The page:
Respecting Diversity

It’s a very sad commentary on the state of our culture that people who are different and those who support them are branded the enemy and excoriated, humiliated, and persecuted in what now passes for public discourse. 

Any pretense of civility has disappeared, with the trend being aided and abetted by politicians and media outlets.

We are descending into a disgusting pit of muck where the preferred response to anyone who expresses a different opinion is to attack the person rather than the idea. 

“Ad Hominem” is the weakest form of argument and is indicative of an inability or unwillingness to address the real issues intelligently and rationally.

How radically different this is from the values of the Gospel that tell us that every human being is created in the image and likeness of the Creator.  Honouring this divine image in the very being of every person is the foundation of genuine social justice. 

Gospel justice demands a reverential respect for the dignity of every person, regardless of their cultural, social, religious, or political status.

The St. Paul’s crest.

It is a challenge for educators to direct our students toward a more Christian and more respectful approach to societal diversity, opening up opportunities for genuine encounter and dialogue that presumes the value of the person while being free to address the issues.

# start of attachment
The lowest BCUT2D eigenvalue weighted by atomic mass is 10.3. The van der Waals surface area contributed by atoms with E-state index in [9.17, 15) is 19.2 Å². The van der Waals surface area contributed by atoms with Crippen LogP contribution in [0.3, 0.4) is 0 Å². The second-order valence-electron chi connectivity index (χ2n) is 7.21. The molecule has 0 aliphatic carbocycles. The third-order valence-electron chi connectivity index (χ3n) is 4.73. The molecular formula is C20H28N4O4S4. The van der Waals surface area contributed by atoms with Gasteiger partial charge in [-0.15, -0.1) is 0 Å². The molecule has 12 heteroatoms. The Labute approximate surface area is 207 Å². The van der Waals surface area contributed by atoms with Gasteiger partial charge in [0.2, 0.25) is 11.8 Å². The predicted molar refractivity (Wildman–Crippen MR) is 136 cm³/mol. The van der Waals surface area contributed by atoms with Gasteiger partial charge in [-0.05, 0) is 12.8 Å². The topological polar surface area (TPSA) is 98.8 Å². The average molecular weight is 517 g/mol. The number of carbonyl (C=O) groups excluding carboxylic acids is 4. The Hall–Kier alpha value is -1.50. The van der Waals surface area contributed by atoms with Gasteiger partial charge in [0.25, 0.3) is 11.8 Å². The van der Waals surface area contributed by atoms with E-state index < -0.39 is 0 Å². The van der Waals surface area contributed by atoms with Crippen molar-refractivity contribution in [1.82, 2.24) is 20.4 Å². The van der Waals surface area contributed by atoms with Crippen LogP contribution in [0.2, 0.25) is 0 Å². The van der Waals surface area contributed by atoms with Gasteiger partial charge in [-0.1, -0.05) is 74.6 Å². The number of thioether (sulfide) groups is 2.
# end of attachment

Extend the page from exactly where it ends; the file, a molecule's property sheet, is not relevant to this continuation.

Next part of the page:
We have to teach our students that it’s okay to have different opinions of important matters, that such opinions are free for debate and disagreement, but that it is not okay to attack the person who holds a different opinion.

We also have to teach our students that the diversity in the school community is a blessing that enriches the life of the community.  By entering into honest dialogue with those who are different we can become more deeply conscious of the beautiful kaleidoscope that makes up the human family.

Our school, St. Paul’s High School in Winnipeg, is a microcosm of this family, with people from many different backgroiunds bringing a richness of experience, vision, and personality to our community. 

But with that comes also the threat of a mean-spirited reaction fuelled by what is seen in the public forum.  To counteract this we have created a new approach with the support of students and faculty.

The Human Rights Initiative will invite students and teachers to gather for an open conversation about important social issues that we deal with in our school. 

The intention of this conversation is first to ensure that every student, regardless of his ethnic or cultural identity, religious adherence, or sexual orientation, knows that he is valued and appreciated as a member of our community, and second to encourage students to contribute positively and constructively to the promotion of human rights in the broader community.

If we are to obey the commandment to love one another as Christ has loved us, we can do nothing less.

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All photos courtesy of St. Paul’s High School.

Fr. Leonard Altilia, S.J. is the President of St. Paul's High School, Winnipeg, and the Assistant to the Provincial for Secondary and Pre-secondary Education.

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